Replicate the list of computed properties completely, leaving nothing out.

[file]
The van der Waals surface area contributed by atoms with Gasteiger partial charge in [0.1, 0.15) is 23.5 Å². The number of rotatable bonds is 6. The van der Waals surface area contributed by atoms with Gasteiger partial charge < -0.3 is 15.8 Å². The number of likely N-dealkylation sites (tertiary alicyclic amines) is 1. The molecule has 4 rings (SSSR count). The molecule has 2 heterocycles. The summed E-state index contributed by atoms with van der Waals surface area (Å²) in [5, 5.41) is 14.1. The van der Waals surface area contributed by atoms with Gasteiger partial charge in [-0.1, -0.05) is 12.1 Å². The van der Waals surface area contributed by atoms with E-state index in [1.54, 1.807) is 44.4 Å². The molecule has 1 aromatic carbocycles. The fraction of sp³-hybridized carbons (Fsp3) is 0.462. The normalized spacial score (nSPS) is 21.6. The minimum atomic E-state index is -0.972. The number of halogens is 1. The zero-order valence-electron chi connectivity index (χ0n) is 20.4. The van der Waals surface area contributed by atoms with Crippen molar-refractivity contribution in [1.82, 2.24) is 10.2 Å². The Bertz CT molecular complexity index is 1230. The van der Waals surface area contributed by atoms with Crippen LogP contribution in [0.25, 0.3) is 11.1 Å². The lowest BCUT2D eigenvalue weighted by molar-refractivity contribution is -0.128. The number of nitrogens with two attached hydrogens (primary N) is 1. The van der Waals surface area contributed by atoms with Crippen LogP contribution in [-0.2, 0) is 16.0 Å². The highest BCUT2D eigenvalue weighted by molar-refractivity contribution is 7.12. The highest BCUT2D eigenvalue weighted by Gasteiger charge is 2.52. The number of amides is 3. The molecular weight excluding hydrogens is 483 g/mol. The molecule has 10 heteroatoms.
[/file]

The van der Waals surface area contributed by atoms with Gasteiger partial charge in [0.1, 0.15) is 23.5 Å². The number of rotatable bonds is 6. The van der Waals surface area contributed by atoms with Gasteiger partial charge < -0.3 is 15.8 Å². The number of likely N-dealkylation sites (tertiary alicyclic amines) is 1. The molecule has 4 rings (SSSR count). The molecule has 2 heterocycles. The summed E-state index contributed by atoms with van der Waals surface area (Å²) in [5, 5.41) is 14.1. The van der Waals surface area contributed by atoms with Gasteiger partial charge in [-0.1, -0.05) is 12.1 Å². The van der Waals surface area contributed by atoms with E-state index in [1.54, 1.807) is 44.4 Å². The molecule has 1 aromatic carbocycles. The fraction of sp³-hybridized carbons (Fsp3) is 0.462. The normalized spacial score (nSPS) is 21.6. The minimum atomic E-state index is -0.972. The number of halogens is 1. The zero-order valence-electron chi connectivity index (χ0n) is 20.4. The van der Waals surface area contributed by atoms with Crippen molar-refractivity contribution in [1.82, 2.24) is 10.2 Å². The Bertz CT molecular complexity index is 1230. The van der Waals surface area contributed by atoms with Crippen LogP contribution in [0.25, 0.3) is 11.1 Å². The lowest BCUT2D eigenvalue weighted by molar-refractivity contribution is -0.128. The number of nitrogens with two attached hydrogens (primary N) is 1. The van der Waals surface area contributed by atoms with Crippen LogP contribution in [-0.2, 0) is 16.0 Å². The highest BCUT2D eigenvalue weighted by molar-refractivity contribution is 7.12. The highest BCUT2D eigenvalue weighted by Gasteiger charge is 2.52. The number of amides is 3. The molecular weight excluding hydrogens is 483 g/mol. The molecule has 10 heteroatoms.